Joel Schumacher’s The Number 23 is one of the silliest films I’ve seen in a long time, so much so that I couldn’t even really get mad at it, I just sat there in disbelief looking at this adorable kindergarten level film noir huff and puff and try to be edgy and dangerous. Maybe it’s the fact that Jim Carrey is in a serious role, or the script is just so hilariously scattered and overcooked or that Carrey plays a freaking dog catcher (do those even exist anymore?) but for whatever reason I just couldn’t take this thing remotely seriously. So the plot, best as I could jigsaw it together from the hack job of a script: Jim is a mild mannered animal wrangler who finds an ancient Nordic mask that when worn, turns the wearer into- gotcha, didn’t I? Okay for real this time: he *is* an animal wrangler but instead he finds a little self published memoir written by a disturbed big city cop named Fingerling (also Jim with spray on tribal tattoos). In this book the detective is plagued by the number 23, which seems to show up everywhere including, you guessed it, in the real world where it haunts animal wrangler Jim as well. His wife (Virginia Madsen) and kid (Logan Lerman) do their best to both play along and look on in concern as he lets a numeric equation take over his life. There’s a grab bag of subplots including a mysterious psychiatrist (an uncredited Bud Cort), Danny Huston as a colleague who does his best to help, a death row inmate (Mark Pellegrino), a secretive dead girl (Rhona Mitra) and, uh.. a mysterious dog that leads people to gravestones of importance. It all seems hastily thrown together, none of it works or makes any kind of sense let alone lands with any emotional impact or narrative synergy and the ending left me chuckling in bemusement, my lack of conviction in this film equaled only by that it has in itself, which apparently is none. The wannabe noir cutaways to the book about Fingerling are laughably try-hard (Carrey literally wistfully plays a saxophone and stares out an apartment bay-window) and wincingly faux kinky, the psychological character aspects involving the twist ending are so far flung I threw my arms up in surrender and honestly it all felt like several better films tossed into a magic bullet and puréed into an indistinguishable pulp. The only scene with any kind of real power is in a graveyard with this fog, who fascinated me; a priest (Ed Lauter, RIP) informs frenzied animal wrangler Jim that this is a spirit dog who watched over the souls of the dead by standing at their graves. This scene *actually* has conviction, atmosphere and emotional substance, and it gave me chills… but it’s untethered from the film as a whole and has no bearing on the context or overall plot! It’s just… a scene! out of the ether! The same goes for the film as a whole.. what does the dog have to do with the dead girl have to do with the shrink have to do with Jim’s knockoff tribal tattoos have to do with the number 23? Not much of anything, and what little does fit together or add up… just feels stupid.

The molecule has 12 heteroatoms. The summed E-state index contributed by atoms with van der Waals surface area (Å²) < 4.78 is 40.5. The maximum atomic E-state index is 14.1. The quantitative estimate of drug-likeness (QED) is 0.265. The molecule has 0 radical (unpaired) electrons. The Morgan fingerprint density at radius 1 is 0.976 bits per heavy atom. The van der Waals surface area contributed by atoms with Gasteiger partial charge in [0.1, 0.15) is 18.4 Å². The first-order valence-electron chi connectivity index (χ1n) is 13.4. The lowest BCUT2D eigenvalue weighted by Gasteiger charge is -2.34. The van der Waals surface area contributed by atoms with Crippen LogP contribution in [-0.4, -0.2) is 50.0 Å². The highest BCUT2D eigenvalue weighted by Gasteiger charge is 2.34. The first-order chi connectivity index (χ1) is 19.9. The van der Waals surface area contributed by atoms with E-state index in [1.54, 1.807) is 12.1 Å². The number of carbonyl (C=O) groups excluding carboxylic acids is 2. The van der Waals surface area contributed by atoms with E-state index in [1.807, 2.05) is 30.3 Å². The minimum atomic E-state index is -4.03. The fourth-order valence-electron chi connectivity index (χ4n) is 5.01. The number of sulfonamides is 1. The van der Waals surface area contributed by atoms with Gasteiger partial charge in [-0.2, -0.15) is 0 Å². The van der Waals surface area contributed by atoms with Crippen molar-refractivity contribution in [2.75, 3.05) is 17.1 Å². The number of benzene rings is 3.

I’m not sure why a gorgeous, thrilling horror/western/adventure like Ron Howard’s The Missing didn’t win over audiences as much as it should have upon release, but it’s one of my favourite in the genre, the best film overall from Howard (IMHO) who has always felt like an uneven, ‘play it safe’ Hollywood filmmaker to me and one of my go-to films to revisit. This films plays it anything but safe, blanketing a very personal, desperate set of protagonists and their struggles with a cloak of menace, mysticism and marauding danger around every corner of a threatening New Mexico brush-scape. Cate Blanchett gives one of her most raw, affecting turns as single rancher and single mother Magdalena Gillekson, a woman with a great deal of trauma in her past who is simply trying to live the isolated homesteader life and raise her two daughters (Jenna Boyd and Evan Rachel Wood) right, with the help of her friend, ranch-hand and sometimes lover Brake (Aaron Eckhart). Their lives are first upheaved with the reappearance of her ne’er do well father Samuel (Tommy Lee Jones), a halfbreed nomad who is disgraced most people in his past, and then with the arrival of a terrifying witch-doctor (Eric Schweig) who kidnaps her eldest daughter and makes off with his gang of Apache and white human traffickers towards the Mexican border to sell her and a whole bunch of other girls they’ve taken. So begins a journey of reconnaissance, rescue and reconciliation as Magdalena, Samuel and the younger daughter voyage across wintry plains of New Mexico into barren badlands to square off with this evil cabal of predatory psychopaths and return the stolen girls to their homes. These two characters that Blanchett and Jones play fascinate me; she’s cold, bitter and has clearly been robbed of some of her humanity in the past. He’s an outcast loner with a life story so dysfunctional that his Native name literally translates into English as ‘shit for luck.’ Their struggle to salvage any kind of father daughter relationship between them is almost as daunting as the brutal rescue mission they undertake, and the narrative pays just as much careful attention to character development and human interaction as it does to action and violence. Schweig is utterly despicable as the evil Apache shaman, a hateful, volatile, ugly as fuck rotten bastard monster who haunts the film like the very wind over the terrain itself with his unholy magic spells and sudden outbursts of shocking violence. The supporting cast is full of rich talent including Elizabeth Moss, Steve Reeves, Jay Tavare, Ray McKinnon, Max Perlich, Simon Baker, Clint Howard and a surprise cameo from Val Kilmer. As good as everyone is overall, my favourite performance of the film goes to Jenna Boyd as the youngest daughter.. it’s hard enough to find child actors who will be able to to the minimal amount of believable emotion in a role like this, but she is uncannily talented and her potent terror, fierce resilience and undimmed love for her mother and sister woven into her work simply knocked me flat. The late James Horner composes a score that tops the list of prolific work from him for me, an ambient collection of classic yet somehow eerie western motifs that play along the sideline for the first two acts and then swell with orchestral release later when the finale rolls around. Cinematographer Salvatore Totino makes spooky use of the wide open vistas, craggy, labyrinthine geological structures and captures the rugged natural beauty of the region splendidly. I wish Howard would do more edgy, off the beaten path and thoroughly dark pieces of work like this because for my money he’s never been better. Perhaps that’s why this wasn’t received so well though, it’s a harrowing far cry from what we’re used to seeing in Hollywood westerns, full of black magic, dark deeds, horrifying imagery and bloody, unforgiving violence. It has a soul too though, present in the bittersweet relationship between its main characters and the ruthless resolve they fuel in each other to seek retribution against the forces of darkness at their door. This is a great film and don’t let anyone tell you otherwise, I think it was just either misunderstood, ahead of its time or people simply couldn’t reconcile the heavier aspects. I’ve recently acquired the only existing Blu Ray put out by Shout Factory which is an absolutely gorgeous release that includes an extended version with twenty minutes more footage that enriches and deepens this story wonderfully. One of the best films of the last two decades.